Potty Training Without A Crate
How to potty train a puppy without a crate most effectively.
House training, or “potty training” as some people call it, is one of the most difficult things that many new puppy owners have to deal with.
Some people recommend using a crate to “train” the puppy, but this is not necessary and is actually a bad idea, as we’ll discuss in a moment.
Using a crate is not recommended when house training a dog properly.
The best and easiest way to potty train a puppy is without using a crate. Being consistent is all that is required. Take the puppy outside as soon as he wakes up because, like you, he will need to use the toilet. Let me out after I eat, when I wake up, and during the course of the day. Pay attention to him, and as soon as he starts to circle or sniff around, let him out. Success will come to you soon. No need for crates.
When should a puppy be housebroken?
When a puppy first moves in with you, you should start house training him. Your dog can use your back yard, garden, or other similar space if it is secure and safe.
It is easy to take your puppy outside on a regular basis so he can run around and relieve himself. As soon as he does, praise him and use some basic commands like “be quick” before bringing him inside.
Repeat this regularly when your puppy wakes up, after he eats, or whenever he seems restless or starts to “sniff” around.
Give him time to find a toilet by being patient and giving him a spot.
For housebreaking puppies, crates are not necessary.
Although many people recommend using a crate when housetraining a dog, it is not required.
They try to convince themselves that the puppy won’t go to the bathroom in his sleeping toilet and that keeping him in a box will keep his bladder and bowels in check.
This may contain some truth, but is it really the best way to housebreak a dog? More importantly, does it actually work?
Dogs that have been “crate trained” have been observed to never use the crate as a toilet, but they are completely unaware that they are not allowed to use the rest of the house as a toilet.
When a puppy is kept in a crate, nothing is taught to him, and he gains little knowledge. The use of a crate as a bed, a safe haven, or a measure of security for your dog is beneficial, but it should never be employed as a form of “control” to prevent him from using the toilet.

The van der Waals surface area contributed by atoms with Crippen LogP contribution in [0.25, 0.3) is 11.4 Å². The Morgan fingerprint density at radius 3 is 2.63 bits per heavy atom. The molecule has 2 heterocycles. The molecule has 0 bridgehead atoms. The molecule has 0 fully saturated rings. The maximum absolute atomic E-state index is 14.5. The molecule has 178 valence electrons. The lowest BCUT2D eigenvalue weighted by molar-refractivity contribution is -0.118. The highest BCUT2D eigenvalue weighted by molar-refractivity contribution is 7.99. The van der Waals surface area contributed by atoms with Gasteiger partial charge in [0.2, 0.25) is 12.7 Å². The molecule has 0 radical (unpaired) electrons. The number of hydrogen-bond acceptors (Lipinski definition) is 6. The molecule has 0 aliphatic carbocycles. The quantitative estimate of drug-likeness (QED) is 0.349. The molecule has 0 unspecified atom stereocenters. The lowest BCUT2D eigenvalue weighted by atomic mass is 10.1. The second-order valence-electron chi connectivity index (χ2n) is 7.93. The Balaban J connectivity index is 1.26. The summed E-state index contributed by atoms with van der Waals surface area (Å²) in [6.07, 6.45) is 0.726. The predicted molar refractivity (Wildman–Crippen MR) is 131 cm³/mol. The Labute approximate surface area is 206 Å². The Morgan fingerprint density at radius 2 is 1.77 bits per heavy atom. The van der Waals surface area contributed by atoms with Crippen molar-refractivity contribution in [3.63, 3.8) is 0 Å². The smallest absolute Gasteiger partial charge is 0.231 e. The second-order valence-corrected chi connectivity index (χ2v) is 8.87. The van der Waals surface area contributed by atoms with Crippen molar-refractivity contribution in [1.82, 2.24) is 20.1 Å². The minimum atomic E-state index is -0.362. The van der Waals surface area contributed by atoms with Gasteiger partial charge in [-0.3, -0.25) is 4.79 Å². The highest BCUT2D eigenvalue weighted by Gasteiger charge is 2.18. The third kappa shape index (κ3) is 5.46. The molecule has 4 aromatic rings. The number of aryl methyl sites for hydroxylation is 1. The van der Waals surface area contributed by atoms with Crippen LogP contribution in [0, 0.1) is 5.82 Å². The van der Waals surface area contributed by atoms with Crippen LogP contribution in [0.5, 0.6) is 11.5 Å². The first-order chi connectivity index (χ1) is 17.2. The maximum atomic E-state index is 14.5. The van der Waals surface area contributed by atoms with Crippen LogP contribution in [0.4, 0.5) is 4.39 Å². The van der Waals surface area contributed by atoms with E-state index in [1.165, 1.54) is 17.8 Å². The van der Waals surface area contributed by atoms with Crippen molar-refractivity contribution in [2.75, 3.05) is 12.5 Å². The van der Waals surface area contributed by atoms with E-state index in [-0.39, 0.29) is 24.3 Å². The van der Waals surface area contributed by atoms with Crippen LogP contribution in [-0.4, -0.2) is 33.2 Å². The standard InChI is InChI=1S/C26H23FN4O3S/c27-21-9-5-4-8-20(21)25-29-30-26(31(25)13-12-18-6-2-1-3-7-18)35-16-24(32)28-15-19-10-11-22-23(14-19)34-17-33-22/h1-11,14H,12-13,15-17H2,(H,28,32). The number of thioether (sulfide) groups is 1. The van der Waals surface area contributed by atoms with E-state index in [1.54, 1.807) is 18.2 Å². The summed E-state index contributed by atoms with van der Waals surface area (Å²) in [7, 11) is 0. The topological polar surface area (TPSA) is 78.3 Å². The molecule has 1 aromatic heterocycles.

When potty training a puppy, remember these things in mind
The first thing to keep in mind is that it is your fault, not the puppy’s, if the puppy has an “accident” inside the house.
- You are housebreaking the puppy because you don’t want him to make a mess in the house, but the puppy could care less where he relieves himself.
- You want to lead him in the direction you want him to go. Remember in mind that he is a dog and a baby, whereas you are a human; he does not think the same as you.
- Therefore, it is your faultand not his if he makes a mistake.
- Already have some cleaning supplies on hand; this process won’t happen instantly, and it’ll take some time for your puppy to catch on.
- Anyone who advises you to smack, correct, or rub the puppy’s nose in it is a moron who knows nothing about dogs.Ignore the experts and all “old wives’ tales” as well.
How to successfully housebreak a puppy
Remember that your puppy is a baby; it is not difficult, but it won’t happen overnight.
- Stay consistent; dogs learn best when their daily routines remain the same.
- Leave your puppy outside as soon as he wakes in the morning and after he has woken during the day. This is crucial; pay attention to it.
- You should take your puppy outside frequently, ideally once an hour, as puppies only have small bladders. Never should the longest period of time exceed two hours.
- Take him outside after eating because food will likely press against his bowels and cause him to need to go.
- Use the same location every time you take your puppy outside. He’ll be enticed to use the restroom by the familiar smell.
- Be patient; don’t try to rush him; you’ll need to wait until he responds, which may take some time with some puppies.
- Congratulate him when he goes outside. Be encouraging, kind, and perhaps even give him a small treat.
- Never, ever punish him when he makes a mistake or a mess inside. If he makes a mess in the house, it’s your fault.
- Ignore the old wives’ tales and experts who advocate “rubbing his nose in it” and other nonsense; they are in the dark.
When teaching dogs new skills, keep in mind that puppies are baby dogs, and if something goes wrong, it is either your fault as the intelligent human, or the dog simply hasn’t understood what is required.
- Be consistent
- Be patient.
- Avoid becoming frustrated
- Always be ready for the unexpected mess inside.
- Take note of the puppy.
- Be diligent when potty training your puppy.
- Never discipline the puppy.
Most puppies will pick up on the idea fairly quickly if you are consistent and patient.
Just be patient and understanding and never lose your temper because some puppies take longer to understand than others.